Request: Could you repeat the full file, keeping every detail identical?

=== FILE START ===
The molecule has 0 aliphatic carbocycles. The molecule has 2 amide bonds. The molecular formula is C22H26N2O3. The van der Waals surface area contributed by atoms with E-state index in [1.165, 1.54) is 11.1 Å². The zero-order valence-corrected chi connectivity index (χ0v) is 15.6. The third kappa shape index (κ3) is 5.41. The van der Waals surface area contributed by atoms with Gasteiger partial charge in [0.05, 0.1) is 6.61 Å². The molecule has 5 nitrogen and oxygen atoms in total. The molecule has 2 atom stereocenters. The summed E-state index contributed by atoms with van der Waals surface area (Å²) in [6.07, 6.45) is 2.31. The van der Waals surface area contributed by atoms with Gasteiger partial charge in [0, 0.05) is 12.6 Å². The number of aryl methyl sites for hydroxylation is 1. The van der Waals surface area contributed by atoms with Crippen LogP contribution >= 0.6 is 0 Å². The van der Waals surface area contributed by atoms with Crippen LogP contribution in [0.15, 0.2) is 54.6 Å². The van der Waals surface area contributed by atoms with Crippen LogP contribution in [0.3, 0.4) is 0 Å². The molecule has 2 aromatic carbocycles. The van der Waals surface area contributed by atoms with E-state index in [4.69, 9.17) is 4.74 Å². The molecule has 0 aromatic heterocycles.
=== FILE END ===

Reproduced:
The molecule has 0 aliphatic carbocycles. The molecule has 2 amide bonds. The molecular formula is C22H26N2O3. The van der Waals surface area contributed by atoms with E-state index in [1.165, 1.54) is 11.1 Å². The zero-order valence-corrected chi connectivity index (χ0v) is 15.6. The third kappa shape index (κ3) is 5.41. The van der Waals surface area contributed by atoms with Gasteiger partial charge in [0.05, 0.1) is 6.61 Å². The molecule has 5 nitrogen and oxygen atoms in total. The molecule has 2 atom stereocenters. The summed E-state index contributed by atoms with van der Waals surface area (Å²) in [6.07, 6.45) is 2.31. The van der Waals surface area contributed by atoms with Gasteiger partial charge in [0, 0.05) is 12.6 Å². The number of aryl methyl sites for hydroxylation is 1. The van der Waals surface area contributed by atoms with Crippen LogP contribution >= 0.6 is 0 Å². The van der Waals surface area contributed by atoms with Crippen LogP contribution in [0.15, 0.2) is 54.6 Å². The van der Waals surface area contributed by atoms with Crippen LogP contribution in [0.3, 0.4) is 0 Å². The molecule has 2 aromatic carbocycles. The van der Waals surface area contributed by atoms with E-state index in [4.69, 9.17) is 4.74 Å². The molecule has 0 aromatic heterocycles.